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Tag: posting

Is your barking dog under surveillance?

It doesn’t make for the most riveting viewing around, but lengthy video snippets of barking dogs are popping up all over YouTube, at least in part at the urging of a web site devoted to stamping out such nuisances. describes itself as “the most comprehensive source on earth for information about chronic barking and the impact it has on human health.

“Whether your dog is barking disruptively, your neighbor’s dog is pushing you beyond your limits, or you are a governmental administrator looking for an abatement program that works, whatever it is you need to know about chronic barking and how to bring it to an end, you’ll find the answer here.”

An entire section of the web site is devoted to instructing frazzled neighbors of barking dogs on how to post videos of the misbehavior on YouTube.

“Uploading your digital footage to YouTube carries with it two distinct advantages. First, after you have completed your upload, you can include a link in any emails you might choose, so that the email recipient need only click on the link in order to launch their browser and see your neighbor’s dog, in all his glory, displayed in full color, barking furiously on their computer screen.

“That means that you can email the dog owner the footage of his dog barking. Or you can film yourself explaining why the problem needs to be resolved. Or you can show your neighbor and your city councilman and whoever else, how close the dog is to where your children are sleeping, and what the noise sounds like from inside their room.”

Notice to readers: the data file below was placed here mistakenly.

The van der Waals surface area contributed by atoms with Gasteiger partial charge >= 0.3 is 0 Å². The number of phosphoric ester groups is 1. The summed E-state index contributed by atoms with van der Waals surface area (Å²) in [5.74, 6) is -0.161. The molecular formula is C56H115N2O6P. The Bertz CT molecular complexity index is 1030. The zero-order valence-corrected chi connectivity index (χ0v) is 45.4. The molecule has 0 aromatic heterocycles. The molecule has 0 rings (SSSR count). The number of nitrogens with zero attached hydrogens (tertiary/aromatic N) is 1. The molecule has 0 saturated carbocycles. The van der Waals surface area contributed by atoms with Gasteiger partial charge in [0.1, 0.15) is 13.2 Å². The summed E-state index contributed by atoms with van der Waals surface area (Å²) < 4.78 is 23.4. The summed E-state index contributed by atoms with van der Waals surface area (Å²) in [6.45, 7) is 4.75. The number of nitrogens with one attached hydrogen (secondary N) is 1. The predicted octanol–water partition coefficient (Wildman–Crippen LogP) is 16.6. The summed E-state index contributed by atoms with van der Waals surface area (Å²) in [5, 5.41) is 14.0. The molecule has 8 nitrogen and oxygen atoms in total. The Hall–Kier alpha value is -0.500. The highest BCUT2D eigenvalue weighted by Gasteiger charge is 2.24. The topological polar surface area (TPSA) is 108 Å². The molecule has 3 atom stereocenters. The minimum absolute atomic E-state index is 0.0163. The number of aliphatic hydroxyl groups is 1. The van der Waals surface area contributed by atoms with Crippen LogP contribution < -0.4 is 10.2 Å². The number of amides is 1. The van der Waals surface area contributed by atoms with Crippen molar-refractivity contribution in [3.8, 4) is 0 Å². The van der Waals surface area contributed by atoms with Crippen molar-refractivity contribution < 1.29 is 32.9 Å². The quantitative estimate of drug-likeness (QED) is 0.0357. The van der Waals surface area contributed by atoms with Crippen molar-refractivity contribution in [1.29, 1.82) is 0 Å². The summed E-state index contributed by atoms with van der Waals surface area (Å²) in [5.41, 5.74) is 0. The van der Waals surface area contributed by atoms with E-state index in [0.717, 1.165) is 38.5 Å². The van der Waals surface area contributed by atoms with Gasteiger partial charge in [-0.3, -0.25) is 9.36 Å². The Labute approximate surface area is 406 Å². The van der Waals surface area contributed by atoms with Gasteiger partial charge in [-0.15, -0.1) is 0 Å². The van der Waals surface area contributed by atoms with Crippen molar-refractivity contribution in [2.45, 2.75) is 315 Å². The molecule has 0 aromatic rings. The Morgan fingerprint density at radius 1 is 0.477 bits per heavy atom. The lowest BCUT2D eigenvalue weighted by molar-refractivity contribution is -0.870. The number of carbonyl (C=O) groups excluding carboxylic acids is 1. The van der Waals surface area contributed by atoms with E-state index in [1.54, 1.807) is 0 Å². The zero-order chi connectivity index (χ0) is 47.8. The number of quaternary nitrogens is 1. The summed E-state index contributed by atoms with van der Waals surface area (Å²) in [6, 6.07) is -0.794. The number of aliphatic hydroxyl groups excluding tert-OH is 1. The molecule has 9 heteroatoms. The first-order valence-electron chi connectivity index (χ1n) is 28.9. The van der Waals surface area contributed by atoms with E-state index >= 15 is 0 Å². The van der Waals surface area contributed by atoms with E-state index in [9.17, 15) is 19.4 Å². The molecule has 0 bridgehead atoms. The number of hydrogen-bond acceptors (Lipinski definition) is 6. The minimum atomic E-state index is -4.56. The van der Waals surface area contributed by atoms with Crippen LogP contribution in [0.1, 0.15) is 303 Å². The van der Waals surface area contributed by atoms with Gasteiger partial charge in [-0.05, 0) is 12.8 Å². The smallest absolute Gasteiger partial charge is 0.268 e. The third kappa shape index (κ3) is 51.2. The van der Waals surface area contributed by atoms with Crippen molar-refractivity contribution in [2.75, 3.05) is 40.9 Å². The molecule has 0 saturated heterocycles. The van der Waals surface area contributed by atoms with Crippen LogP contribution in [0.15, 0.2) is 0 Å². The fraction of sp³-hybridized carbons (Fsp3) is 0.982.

Often, the web site says, the very public display embarasses owners into solving the problem.

“Perhaps it is because seeing their dog online serves as convincing proof of the problem, and that causes them to feel some measure of guilt or vulnerability. Or maybe they are simply embarrassed to have their dog behaving badly on the internet for all the world to see.”

The web site also tells victims how to deal personally with the issue, from confronting the neighbor to when to bring police into the matter. It warns victims not to make threats, and not to let a barking dog’s owner know that their pooch is driving them crazy, even if it is.

“You must never ever tell anyone that you intend to harm yourself or anyone else, or even that you think that there is some possibility that such a thing might happen” the web site warns. “If you make a statement like that, especially to someone in a position of authority, you are likely to find that before the day is out, you will be committed and locked behind the doors of a closed mental institution for seventy-two hours of observation …”

In which case, you’re probably going to start barking.